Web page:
Divine Self-Investment: An Open and Relational Constructive Christology

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SACRASAGE Press, Aug 13, 2020 - Religion - 172 pages
When muttering the word "God" doesn't come easy, what does it mean to call Jesus "the Christ?" Fuller offers a robust constructive Christology that engages three theological registers - historical, existential, and metaphysical.

Beginning Christology not from above or below but from within the Disciple's confession of Jesus as the Christ, Fuller constructs a powerful Open and Relational Christology. At the heart are three pairings of contemporary thinkers who share a thematic center with distinct trajectories. Fuller weaves each into a vision of God's self-investment in history and the person of Jesus. The constructive proposal not only uses an Open and Relational vision but reshapes it in light of God's self-investment in Christ. The significance of Fuller's proposal is wide-reaching, engaging revelation, divine power, evil, the cross, hope, the imago dei, and the Spirit.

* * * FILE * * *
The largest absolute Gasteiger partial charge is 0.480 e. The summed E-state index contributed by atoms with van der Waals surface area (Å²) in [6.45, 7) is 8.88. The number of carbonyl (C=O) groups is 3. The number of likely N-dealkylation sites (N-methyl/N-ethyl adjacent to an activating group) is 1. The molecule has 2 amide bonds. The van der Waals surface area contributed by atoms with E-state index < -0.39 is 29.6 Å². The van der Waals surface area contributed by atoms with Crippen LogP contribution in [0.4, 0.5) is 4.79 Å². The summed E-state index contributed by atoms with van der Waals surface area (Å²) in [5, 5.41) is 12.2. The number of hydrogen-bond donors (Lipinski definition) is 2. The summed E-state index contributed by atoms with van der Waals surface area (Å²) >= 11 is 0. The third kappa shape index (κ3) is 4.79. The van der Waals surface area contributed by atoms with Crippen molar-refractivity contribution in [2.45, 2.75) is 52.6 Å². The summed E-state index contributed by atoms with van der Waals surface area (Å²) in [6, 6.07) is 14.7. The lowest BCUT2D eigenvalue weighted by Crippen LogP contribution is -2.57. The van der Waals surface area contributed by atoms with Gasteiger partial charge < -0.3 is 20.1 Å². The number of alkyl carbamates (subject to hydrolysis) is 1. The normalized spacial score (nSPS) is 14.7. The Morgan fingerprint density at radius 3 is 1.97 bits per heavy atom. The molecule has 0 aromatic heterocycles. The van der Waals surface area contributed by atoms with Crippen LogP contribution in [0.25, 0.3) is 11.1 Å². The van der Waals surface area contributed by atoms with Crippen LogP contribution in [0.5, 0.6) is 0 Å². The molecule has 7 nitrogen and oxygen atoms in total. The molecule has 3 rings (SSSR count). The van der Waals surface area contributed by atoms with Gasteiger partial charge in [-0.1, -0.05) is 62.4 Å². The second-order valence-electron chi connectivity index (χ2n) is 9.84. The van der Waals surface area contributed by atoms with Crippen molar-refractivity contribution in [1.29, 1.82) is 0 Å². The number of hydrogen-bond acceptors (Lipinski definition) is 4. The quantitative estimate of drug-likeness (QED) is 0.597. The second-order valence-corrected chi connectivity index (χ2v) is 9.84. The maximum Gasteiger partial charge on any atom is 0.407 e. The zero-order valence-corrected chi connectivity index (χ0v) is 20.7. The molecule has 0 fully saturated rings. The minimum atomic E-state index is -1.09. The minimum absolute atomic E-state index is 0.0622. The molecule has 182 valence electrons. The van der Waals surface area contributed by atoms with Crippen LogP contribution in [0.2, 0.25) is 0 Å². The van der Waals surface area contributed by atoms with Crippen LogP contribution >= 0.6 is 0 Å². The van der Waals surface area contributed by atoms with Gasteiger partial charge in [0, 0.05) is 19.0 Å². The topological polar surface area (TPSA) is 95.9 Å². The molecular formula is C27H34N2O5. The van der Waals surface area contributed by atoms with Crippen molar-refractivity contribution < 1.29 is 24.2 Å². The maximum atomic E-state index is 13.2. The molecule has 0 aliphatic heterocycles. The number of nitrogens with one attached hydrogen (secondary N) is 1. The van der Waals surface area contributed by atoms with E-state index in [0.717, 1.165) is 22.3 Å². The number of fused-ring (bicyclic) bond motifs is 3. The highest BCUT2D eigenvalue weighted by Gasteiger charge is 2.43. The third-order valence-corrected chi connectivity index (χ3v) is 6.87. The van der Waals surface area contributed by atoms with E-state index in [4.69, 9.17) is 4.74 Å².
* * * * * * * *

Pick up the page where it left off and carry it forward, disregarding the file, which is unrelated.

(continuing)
What They're Saying...

"This ambitious Christology marks Tripp Fuller as one of the most significant young systematic theologians to emerge on the scene in recent years. One can profitably read this book as an introduction to Open and Relational Theology; as a refresher on Logos Christology, Spirit Christology, and the quest for the historical Jesus; or as a primer on his six theological discussion partners. But the brilliance of the volume is actually the blending of biblical, classical, and process insights into a single moving vision of God's self-investment in creation, Israel, and Jesus. Rarely have I encountered a young theologian who writes with this level of systematic depth."
-- Philip Clayton, Ingraham Professor, Claremont School of Theology

"Tripp Fuller masterfully engages the crucial Christian question: Who do we say Jesus is? Engaging history, philosophy and theology, Fuller offers a vision of Jesus that weds evangelical convictions with progressive insights. His work stands alone side that of John Cobb, David Griffin and Elizabeth Johnson for required reading in Christology."
-- Monica A. Coleman, Professor of Africana Studies, University of Delaware, author of Making a Way Out of No Way: a Womanist Theology

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